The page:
A week in politics: Taking off the gloves

September 4, 2015

It was a week of hostilities in the GOP presidential arena. Jeb Bush and Donald Trump traded virtual punches on camera, with both campaigns releasing aggressive video ads. Bush even resorted to his language skills to discredit the real estate magnate. Trump later fired back telling Bush, who is bilingual, he should stop speaking Spanish.

The New York Times also noted that Trump’s relentless bashing of Bush’s personality over his political agenda may have hit home.

Hillary Clinton had another rough week thanks to the controversy over her email server, with CNN putting together an explainer that sums up the whole saga.  Clinton’s approval ratings also took a dive, although she continues to be popular among many Democrats, a Washington Post-ABC News poll said.

Tech site Re/Code had an interesting article about which candidate has won the precious heart of Silicon Valley, now among the top sources for political contributions in presidential campaigns.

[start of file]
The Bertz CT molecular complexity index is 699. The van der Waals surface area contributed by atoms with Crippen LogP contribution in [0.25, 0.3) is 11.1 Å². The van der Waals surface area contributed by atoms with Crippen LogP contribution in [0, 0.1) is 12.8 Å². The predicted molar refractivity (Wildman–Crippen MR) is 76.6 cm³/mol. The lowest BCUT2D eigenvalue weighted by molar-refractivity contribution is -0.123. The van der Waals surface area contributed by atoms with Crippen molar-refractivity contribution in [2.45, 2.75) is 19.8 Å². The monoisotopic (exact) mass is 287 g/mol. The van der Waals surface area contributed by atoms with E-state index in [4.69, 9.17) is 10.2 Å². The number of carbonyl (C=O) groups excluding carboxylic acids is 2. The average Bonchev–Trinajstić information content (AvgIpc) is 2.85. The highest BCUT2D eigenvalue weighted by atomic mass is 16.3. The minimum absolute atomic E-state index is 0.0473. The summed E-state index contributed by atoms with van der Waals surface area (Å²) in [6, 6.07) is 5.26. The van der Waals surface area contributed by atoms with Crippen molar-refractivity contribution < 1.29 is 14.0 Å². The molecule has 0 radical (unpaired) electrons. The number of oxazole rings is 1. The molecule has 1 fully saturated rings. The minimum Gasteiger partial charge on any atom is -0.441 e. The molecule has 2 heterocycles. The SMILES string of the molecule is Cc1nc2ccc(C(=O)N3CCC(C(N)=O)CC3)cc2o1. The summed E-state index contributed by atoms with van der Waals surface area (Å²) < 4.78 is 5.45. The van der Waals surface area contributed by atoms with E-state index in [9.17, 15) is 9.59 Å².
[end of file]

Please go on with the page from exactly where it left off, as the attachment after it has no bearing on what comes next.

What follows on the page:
U.S. Republican presidential candidate Jeb Bush (L) reacts as Rob Webber sings a political song for him at a campaign town hall meeting in Laconia, New Hampshire September 3, 2015. REUTERS/Brian Snyder

Other highlights from the campaign trail:

  • Are the 2016 candidates too old? “The leading Republican presidential candidate and the three Democratic candidates will all be 70 or almost 70 on Inauguration Day,” according to the New York Times, which has thrown the question to experts and the public in a dedicated section of its website.
  • The Tampa Bay Times has launched into the labor-intensive process of fact-checking everything Donald Trump says. (They found many inaccuracies.) But how did Trump invent Trump? Bloomberg went digging inside his empire.
  • Carly Fiorina, the former Hewlett-Packard executive turned presidential hopeful, secured a spot in the next Republican debate that will be hosted by CNN on September 16. Fiorina, once an afterthought in the GOP race, also elicited some criticism by saying–incorrectly– that English is the official language of the United States.

 

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